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'There is no place for you here,' Virginia governor tells white nationalists

'There is no place for you here,' Virginia governor tells white nationalists
From CBC - August 13, 2017

The college town of Charlottesville, Va., is quiet this morning after two days worth of rallies between pro-white demonstrators and counter-protesters turned deadly, with a motorist ramming a car into acrowd.

The US Justice Department opened a federal civil rights investigation after the vehicle struck anti-racist protesters Saturday while they rallied against white nationalists holding a "United the Right" rally.

James Alex Fields Jr.,20, of Maumee,Ohio, faces several charges, including second-degree murder, in the attack, which killed Heather Heyer, a 32-year-old paralegal from Greene County, Va. Nineteen others were injured at the scene.In all, 35 people were hurt in the rallies.

Police have not yet provided a motive for the car-ramming incident, butU.S. attorneys and the Federal Bureau of Investigation haveopened a civil rights investigation, an FBI fieldoffice said.

Federal authorities were also looking into a helicoptercrash on Saturday that killed two Virginia state police officerswho were monitoring the clashes.

Virginia Gov.Terry McAuliffe, a Democrat, declared anemergency and halted the white nationalist rally planned forSaturday, but that did not stop the violence.

Rival groups foughtpitched battles using fists, rocks and pepper spray.Three men were arrested in connection with the violence and face charges that include disorderly conduct, assault, and carrying a concealed handgun.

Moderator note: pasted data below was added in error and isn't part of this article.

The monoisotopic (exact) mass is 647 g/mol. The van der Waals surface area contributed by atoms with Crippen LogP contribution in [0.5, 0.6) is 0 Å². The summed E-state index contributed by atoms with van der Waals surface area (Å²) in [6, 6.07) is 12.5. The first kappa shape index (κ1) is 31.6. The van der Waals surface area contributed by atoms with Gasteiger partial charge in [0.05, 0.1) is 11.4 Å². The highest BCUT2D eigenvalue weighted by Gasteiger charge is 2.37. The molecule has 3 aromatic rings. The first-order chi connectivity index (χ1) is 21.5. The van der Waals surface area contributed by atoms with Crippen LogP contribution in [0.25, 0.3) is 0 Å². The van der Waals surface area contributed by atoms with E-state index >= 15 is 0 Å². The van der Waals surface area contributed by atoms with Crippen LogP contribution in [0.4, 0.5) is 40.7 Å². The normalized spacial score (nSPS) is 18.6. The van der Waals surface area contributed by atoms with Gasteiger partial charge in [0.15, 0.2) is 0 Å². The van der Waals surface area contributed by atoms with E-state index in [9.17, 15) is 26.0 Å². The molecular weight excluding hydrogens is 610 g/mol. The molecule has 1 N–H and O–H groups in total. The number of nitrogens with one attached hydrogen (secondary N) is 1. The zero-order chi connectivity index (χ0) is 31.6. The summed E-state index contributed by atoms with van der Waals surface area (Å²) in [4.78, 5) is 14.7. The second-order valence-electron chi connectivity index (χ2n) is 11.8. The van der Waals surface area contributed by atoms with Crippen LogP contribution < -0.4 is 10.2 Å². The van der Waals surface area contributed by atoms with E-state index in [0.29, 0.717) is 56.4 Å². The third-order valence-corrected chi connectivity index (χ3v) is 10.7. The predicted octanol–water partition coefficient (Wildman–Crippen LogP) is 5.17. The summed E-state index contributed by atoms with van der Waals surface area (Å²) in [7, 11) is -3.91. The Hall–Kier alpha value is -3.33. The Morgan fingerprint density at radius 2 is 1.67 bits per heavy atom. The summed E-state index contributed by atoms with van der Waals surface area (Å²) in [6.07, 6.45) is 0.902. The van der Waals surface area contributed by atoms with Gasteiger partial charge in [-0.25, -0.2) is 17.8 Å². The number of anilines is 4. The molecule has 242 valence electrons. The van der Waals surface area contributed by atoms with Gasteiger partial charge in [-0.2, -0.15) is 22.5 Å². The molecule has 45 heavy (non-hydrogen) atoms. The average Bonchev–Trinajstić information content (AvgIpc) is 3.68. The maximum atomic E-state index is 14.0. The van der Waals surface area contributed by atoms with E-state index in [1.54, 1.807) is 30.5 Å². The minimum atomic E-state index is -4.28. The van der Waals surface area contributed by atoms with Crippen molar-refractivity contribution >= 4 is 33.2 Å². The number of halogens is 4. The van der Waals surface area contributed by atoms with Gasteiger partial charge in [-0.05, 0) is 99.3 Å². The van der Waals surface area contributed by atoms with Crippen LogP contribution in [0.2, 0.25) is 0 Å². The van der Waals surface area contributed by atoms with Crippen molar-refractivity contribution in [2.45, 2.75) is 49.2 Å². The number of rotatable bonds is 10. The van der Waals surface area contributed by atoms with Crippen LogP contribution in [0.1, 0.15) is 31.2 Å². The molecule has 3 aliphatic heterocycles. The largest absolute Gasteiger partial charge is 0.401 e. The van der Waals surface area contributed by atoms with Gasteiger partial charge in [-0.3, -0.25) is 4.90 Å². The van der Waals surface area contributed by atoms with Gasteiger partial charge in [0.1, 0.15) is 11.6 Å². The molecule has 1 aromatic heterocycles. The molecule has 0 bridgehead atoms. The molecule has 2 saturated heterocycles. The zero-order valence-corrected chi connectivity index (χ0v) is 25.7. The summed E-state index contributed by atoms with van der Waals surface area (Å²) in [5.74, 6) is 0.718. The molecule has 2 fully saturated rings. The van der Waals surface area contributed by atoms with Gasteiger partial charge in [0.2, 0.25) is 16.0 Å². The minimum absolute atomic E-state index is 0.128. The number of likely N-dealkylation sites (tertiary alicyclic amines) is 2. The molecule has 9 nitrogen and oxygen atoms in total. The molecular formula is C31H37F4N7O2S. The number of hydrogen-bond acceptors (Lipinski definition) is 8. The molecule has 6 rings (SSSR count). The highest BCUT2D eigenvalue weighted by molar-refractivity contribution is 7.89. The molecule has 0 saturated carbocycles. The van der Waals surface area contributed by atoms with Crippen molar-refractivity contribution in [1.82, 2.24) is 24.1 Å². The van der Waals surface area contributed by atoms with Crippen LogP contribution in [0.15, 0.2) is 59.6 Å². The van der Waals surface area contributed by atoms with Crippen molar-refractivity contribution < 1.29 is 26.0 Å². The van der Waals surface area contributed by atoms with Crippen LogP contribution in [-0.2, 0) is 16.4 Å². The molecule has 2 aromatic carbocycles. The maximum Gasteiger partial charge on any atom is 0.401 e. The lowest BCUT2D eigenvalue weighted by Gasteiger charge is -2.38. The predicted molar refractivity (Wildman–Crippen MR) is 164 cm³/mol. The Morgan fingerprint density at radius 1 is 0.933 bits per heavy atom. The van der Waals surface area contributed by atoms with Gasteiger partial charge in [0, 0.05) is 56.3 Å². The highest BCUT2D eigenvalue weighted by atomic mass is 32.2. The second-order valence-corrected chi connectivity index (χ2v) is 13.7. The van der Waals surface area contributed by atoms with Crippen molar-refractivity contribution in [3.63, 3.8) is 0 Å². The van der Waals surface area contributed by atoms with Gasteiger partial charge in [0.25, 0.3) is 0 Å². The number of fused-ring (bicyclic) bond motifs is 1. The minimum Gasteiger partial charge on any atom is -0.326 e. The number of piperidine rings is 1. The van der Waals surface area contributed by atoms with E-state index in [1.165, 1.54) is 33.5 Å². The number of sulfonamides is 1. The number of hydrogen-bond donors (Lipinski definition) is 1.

"Please go home and never come back," was McAuliffe'smessage for the white supremacists, delivered at a newsconference.

"There is no place for you here, there is no place for youin America," he added.

U.S. President Donald Trump said "many sides" displayed bigotry in Charlottesville, remarks that drew fire from across the politicalspectrum for not specifically denouncing white nationalists.

"We condemn, in the strongest possible terms, this egregiousdisplay of hatred, bigotry and violence on many sides," Trump told reporters at his New Jersey golf course on Saturday.

Backlash for Trump's wording

Prominent Democrats, civil rights activists and some Republicans said it was inexcusable of the president not to denounce white supremacy.

"Mr. Presidentwe must call evil by its name," Republican U.S. SenatorCory Gardnerwrote on social network Twitter.

@marcorubio

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